Freedom, Love, and Rasta

It’s somewhat irrelevant to note Bob Marley: One Love follows a typical musical biopic curve. Even beginning just prior to recording Marley’s iconic album “Exodus,” One Love predictably follows the template of the rise, the fall, and the legacy.

Set against Jamaica’s political turmoil of the late ‘70s, Marley isn’t depicted as complicated in any way other than his music. His values and beliefs become comfortably repetitious – no war, love everyone. To him, it was simple, and while there’s an argument to made One Love exists in a cozy centrist perspective, it’s difficult to see how, “Don’t kill each other,” is anything other than a rational belief in society as a whole and not a baseless political talking point.

One Love keeps a casual pace, reacting but hardly engaging in any surrounding violence

One Love shows a man disinterested in money unless it helps spread a message. With money comes problems as Marley experiences himself, played impressively on-screen by Kingsley Ben-Adir. Like Marley himself, One Love keeps a casual pace, reacting but hardly engaging in any surrounding violence, choosing instead to focus on Jamaica’s famed export as he tours and records internationally for his own and his family’s safety.

The core theme is (obviously) of music (and therefore, any art) holding a power that transcends bland political speech, giving strength to the masses rather than any ruling class. People joining together to see Marley was less about celebrity fetish or showmanship than it was his words.

It’s also refreshing to see the Bible used not as a prop, but a guide. Something to believe in if needed, but not to injure or refute others. Cinemas lately use religion in either ludicrous stories of self-inflicted trauma or outright mockery, but One Love, from Marley’s own nonchalant personality, treats it as a philosophy, mingled with Jamaica’s own Rastafarian ways that deal with oppression and a belief in an eventual equality. Even with Marley’s fame, that still feels like an unfortunate societal norm; One Love’s demeanor and message won’t change much either, even if it’s rational.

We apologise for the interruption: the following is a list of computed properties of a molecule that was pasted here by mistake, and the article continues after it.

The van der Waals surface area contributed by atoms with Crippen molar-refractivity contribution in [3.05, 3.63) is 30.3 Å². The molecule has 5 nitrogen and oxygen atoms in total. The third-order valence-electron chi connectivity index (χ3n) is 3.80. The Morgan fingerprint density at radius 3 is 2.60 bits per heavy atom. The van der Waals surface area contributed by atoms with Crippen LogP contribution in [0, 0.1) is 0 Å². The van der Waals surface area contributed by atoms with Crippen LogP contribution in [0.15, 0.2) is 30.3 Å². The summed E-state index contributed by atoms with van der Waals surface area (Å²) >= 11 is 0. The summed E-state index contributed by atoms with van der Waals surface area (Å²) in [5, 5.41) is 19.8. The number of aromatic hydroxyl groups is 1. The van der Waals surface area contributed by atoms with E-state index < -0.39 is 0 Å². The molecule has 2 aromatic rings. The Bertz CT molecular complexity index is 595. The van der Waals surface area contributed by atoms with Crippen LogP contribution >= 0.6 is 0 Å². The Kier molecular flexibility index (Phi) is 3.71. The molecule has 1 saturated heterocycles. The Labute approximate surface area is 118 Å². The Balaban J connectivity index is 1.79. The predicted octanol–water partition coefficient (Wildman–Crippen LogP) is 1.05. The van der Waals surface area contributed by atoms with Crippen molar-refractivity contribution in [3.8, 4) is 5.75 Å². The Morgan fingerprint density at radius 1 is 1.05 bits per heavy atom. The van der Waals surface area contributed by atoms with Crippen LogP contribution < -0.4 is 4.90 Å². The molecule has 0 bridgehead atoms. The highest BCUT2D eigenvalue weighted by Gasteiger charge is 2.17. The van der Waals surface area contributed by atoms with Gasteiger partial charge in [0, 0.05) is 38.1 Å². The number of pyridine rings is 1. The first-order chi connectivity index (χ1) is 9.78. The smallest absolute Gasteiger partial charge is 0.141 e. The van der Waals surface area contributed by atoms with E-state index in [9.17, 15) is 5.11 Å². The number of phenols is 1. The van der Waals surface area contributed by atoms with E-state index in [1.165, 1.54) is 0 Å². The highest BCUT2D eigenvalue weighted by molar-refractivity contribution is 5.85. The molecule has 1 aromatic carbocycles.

Wonderfully sharp cinematography gives life to the ’70s-set imagery, producing detail in gobs, while giving the Jamaican scenery the splendor it deserves. Exteriors look reference grade in sharpness terms. with fidelity spilling in when in close.

Color follows the locale, blasting the screen with extensive warmth. Everything carries a golden/orange cast, flesh tones too where included. Greenery even looks more warm than cool green.

An intense Dolby Vision pass cranks the peak brightness, accentuating light sources whenever possible. Black levels counter with density, even if the grading favors lightening the darkest shadows ever so slightly.


In Atmos, kids shoot fireworks that fly skyward, the explosions happening overhead. Gunshots bounce between speakers, debris fields bouncing around the soundstage brilliantly. When in towns, ambient audio spreads to capture kids laughing, cars passing, or at its most dramatic, gunfire.

Marley’s music provides the low-end, giving the subwoofer plenty to do. It’s smooth, balances flawlessly, and exhibits reasonable range.


Standard, typical bonuses include extended/deleted scenes, followed by the usual featurettes – one on the cast, the adaptation process, locations, and music.

Full disclosure: This Blu-ray was provided to us for review. This has not affected the editorial process. For information on how we handle review material, please visit our about us page to learn more.

Bob Marley: One Love
  • Video
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A standard musical biopic, One Love is wrapped in personal and political turmoil to give it some weight.

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The following six screen shots serve as samples for our subscription-exclusive set of 41 full resolution uncompressed 4K screen shots grabbed directly from the UHD:

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